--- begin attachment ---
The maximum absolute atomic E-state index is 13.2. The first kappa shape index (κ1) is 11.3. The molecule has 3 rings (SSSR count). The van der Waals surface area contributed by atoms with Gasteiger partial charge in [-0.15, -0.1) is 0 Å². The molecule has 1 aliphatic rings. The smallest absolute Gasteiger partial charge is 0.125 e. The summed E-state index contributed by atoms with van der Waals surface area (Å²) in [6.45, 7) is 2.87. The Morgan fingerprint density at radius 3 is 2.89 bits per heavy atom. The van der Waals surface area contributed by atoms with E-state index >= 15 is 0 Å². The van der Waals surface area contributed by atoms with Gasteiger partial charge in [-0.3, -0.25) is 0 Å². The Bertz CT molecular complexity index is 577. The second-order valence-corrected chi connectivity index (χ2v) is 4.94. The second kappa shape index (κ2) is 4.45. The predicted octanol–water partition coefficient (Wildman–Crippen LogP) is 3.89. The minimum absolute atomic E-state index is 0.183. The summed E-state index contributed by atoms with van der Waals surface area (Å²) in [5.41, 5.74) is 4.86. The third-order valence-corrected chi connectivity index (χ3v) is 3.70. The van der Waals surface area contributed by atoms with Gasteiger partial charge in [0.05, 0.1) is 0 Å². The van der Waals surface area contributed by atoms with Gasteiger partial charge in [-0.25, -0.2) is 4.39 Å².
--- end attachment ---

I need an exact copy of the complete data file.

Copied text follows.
The maximum absolute atomic E-state index is 13.2. The first kappa shape index (κ1) is 11.3. The molecule has 3 rings (SSSR count). The van der Waals surface area contributed by atoms with Gasteiger partial charge in [-0.15, -0.1) is 0 Å². The molecule has 1 aliphatic rings. The smallest absolute Gasteiger partial charge is 0.125 e. The summed E-state index contributed by atoms with van der Waals surface area (Å²) in [6.45, 7) is 2.87. The Morgan fingerprint density at radius 3 is 2.89 bits per heavy atom. The van der Waals surface area contributed by atoms with E-state index >= 15 is 0 Å². The van der Waals surface area contributed by atoms with Gasteiger partial charge in [-0.3, -0.25) is 0 Å². The Bertz CT molecular complexity index is 577. The second-order valence-corrected chi connectivity index (χ2v) is 4.94. The second kappa shape index (κ2) is 4.45. The predicted octanol–water partition coefficient (Wildman–Crippen LogP) is 3.89. The minimum absolute atomic E-state index is 0.183. The summed E-state index contributed by atoms with van der Waals surface area (Å²) in [5.41, 5.74) is 4.86. The third-order valence-corrected chi connectivity index (χ3v) is 3.70. The van der Waals surface area contributed by atoms with Gasteiger partial charge in [0.05, 0.1) is 0 Å². The van der Waals surface area contributed by atoms with Gasteiger partial charge in [-0.25, -0.2) is 4.39 Å².